When construction to add a third lane on a segment of westbound I-694 through Shoreview begins on Monday, drivers will encounter a set up that will force them to pick a lane and live with their choice.

The Minnesota Department of Transportation will split the two traffic lanes just before Rice Street. Motorists who choose the lane that veers right will have access to on and off ramps between Rice Street and Lexington Avenue.  Drivers who pick the lane that veers left will have no ability to get off the freeway until reaching I-35W. 

"Cattle chutes, that's what we are calling them, informally," said spokesman Kent Barnard. 

Officially, the left lane is designated as the through lane and the right lane as the local access lane, said project supervisor Tom Krier.

Signs will direct motorists into the proper lanes, but indecisive motorists or those who opt for the faster-moving lane and attempt to scoot over at the last nanosecond could become a highway menace.

"If somebody makes a last-second move, we might have a crash," Barnard said. "We are very aware that could happen. We're telling drivers to make a decision" and stick with it.

Westbound I-694 traffic will be alerted to the traffic change approximately ¾ mile before they have to make a choice. Signs will alert them to stay in the left lane for through traffic (the chute) and stay to the right for local traffic with ramp access at Rice Street, Victoria Street and Lexington Avenue. There will be additional signs just after motorists drive beneath the northbound I-35E flyover bridge, Barnard said..

Northbound I-35E traffic going to westbound I-694 will not have a choice. Those motorists will be merged to the right and will have to use the local access (right) side of westbound I-694. "This is for safety reasons since it would be difficult to get them over to the left for the through lane and have to cross traffic coming west on I-694," Barnard said.

The speed limit through the work zone will be 50 miles per hour. and double fines will be in effect through the area, he said.

The seldom-used layout will be in place through the fall of 2017, first on the westbound side then on the eastbound side. And it will take some getting used to, at first.  But if everybody follows the rules, 'it's much safer for the motorists and the workers. People will just have to get used to it," Barnard said.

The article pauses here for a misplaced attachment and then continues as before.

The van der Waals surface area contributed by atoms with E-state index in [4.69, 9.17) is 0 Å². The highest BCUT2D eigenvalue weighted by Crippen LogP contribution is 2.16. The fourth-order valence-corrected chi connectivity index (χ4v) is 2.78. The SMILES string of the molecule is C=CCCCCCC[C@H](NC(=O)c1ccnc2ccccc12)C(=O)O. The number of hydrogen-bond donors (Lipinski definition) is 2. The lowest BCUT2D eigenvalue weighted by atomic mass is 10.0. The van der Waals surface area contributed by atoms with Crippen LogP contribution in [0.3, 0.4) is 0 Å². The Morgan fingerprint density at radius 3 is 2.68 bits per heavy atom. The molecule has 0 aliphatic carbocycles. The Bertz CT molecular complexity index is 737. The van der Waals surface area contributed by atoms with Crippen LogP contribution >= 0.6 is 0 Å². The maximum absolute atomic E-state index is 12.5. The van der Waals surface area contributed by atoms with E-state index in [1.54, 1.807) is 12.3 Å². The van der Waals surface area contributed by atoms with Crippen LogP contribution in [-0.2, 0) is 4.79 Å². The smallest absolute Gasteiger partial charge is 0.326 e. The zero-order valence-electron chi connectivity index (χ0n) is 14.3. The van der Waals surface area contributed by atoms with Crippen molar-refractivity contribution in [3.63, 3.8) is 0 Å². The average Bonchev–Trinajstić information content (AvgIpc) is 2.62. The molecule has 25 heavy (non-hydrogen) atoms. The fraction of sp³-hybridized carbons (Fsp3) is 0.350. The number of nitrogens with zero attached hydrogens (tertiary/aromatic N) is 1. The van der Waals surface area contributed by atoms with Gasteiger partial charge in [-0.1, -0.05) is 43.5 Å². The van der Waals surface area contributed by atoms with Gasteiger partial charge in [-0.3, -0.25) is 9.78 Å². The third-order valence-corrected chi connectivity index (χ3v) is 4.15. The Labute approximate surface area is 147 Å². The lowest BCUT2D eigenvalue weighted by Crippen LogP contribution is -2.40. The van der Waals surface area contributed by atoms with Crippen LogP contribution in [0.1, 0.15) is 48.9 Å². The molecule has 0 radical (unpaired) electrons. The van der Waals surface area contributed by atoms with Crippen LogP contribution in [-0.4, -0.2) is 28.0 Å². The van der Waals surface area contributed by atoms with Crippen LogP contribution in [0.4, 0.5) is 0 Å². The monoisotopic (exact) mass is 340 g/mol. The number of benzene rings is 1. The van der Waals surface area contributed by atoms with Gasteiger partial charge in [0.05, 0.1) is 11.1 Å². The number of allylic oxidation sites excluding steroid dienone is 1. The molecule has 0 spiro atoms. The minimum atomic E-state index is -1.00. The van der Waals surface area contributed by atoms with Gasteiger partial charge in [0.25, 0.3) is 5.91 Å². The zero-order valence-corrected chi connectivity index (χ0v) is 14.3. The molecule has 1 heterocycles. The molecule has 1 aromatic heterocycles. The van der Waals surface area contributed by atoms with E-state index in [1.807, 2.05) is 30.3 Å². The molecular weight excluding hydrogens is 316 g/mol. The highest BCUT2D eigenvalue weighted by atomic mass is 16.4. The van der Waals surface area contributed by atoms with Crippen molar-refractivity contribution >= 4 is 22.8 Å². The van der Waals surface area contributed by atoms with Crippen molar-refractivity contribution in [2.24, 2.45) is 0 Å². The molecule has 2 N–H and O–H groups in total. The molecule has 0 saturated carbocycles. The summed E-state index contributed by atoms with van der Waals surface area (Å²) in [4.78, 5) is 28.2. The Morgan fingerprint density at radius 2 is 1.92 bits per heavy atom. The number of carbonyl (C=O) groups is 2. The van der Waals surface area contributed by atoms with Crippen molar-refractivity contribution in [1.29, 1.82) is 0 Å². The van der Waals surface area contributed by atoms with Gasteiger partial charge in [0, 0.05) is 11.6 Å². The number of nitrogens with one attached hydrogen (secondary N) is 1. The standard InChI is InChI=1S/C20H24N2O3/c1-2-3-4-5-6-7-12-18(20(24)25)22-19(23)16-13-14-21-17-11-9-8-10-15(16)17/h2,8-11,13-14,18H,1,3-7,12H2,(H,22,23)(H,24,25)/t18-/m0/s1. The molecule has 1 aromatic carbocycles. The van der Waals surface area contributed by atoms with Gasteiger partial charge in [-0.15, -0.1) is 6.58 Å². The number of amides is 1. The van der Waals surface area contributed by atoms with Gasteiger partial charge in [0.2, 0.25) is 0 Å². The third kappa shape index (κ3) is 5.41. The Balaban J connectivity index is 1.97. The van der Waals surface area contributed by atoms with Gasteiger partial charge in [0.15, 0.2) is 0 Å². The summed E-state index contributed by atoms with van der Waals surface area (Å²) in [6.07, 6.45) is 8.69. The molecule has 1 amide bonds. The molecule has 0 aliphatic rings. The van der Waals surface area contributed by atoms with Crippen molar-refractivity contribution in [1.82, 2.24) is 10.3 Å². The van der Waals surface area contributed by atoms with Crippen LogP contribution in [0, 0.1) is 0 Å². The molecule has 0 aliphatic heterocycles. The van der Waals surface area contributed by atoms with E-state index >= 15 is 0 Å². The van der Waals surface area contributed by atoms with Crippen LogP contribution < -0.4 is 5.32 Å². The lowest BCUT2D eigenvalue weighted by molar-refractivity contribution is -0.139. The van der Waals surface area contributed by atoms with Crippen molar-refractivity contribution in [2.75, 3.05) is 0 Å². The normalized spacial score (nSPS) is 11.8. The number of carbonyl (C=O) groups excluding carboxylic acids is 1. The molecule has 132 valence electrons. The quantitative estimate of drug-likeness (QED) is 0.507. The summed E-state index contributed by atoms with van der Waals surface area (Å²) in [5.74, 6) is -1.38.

To prepare drivers, MnDOT created a series of animated videos showing how traffic will flow for the next two years as the agency adds a third lane in each direction between Rice Street and Lexington Avenue. The videos made at a cost of $15,000 tell drivers that "delays are easier to deal with when you can anticipate them and avoid them." and to "Be Ready" and  "Know Your Route."

MnDOT also has used a digital billboard to warn motorists that construction is coming and traditional communication such as email, text messages and a MnDOT website that outlines the details of the $42 million Enhance 694 project.

The project has been much anticipated and much needed. The four-mile stretch between Snelling Avenue and Rice Street is the 10th worst corridor in terms of congestion and delays in the metro area and 320th worst in the nation, according to the 2015 Traffic Scorecard recently put out by the Seattle-based global traffic-tracking company INRIX.

"We get a lot of complaints about congestion" on 694, Barnard said.

Here is a summary of what MnDOT plans to do over the next two construction seasons.

  • Add a third general purpose lane in each direction between Rice Street and Lexington Avenue.
  • Reconstruct I-694 between Rice Street and Lexington Avenue.
  • Rebuild interstate ramps at Lexington Avenue, Victoria Street and Rice Street.
  • Open the right lane of the bridge from northbound I-35E to westbound I-694. The right lane will become an exit-only lane to Rice Street.
  • Improve storm water drainage throughout the corridor.

Source: MnDOT


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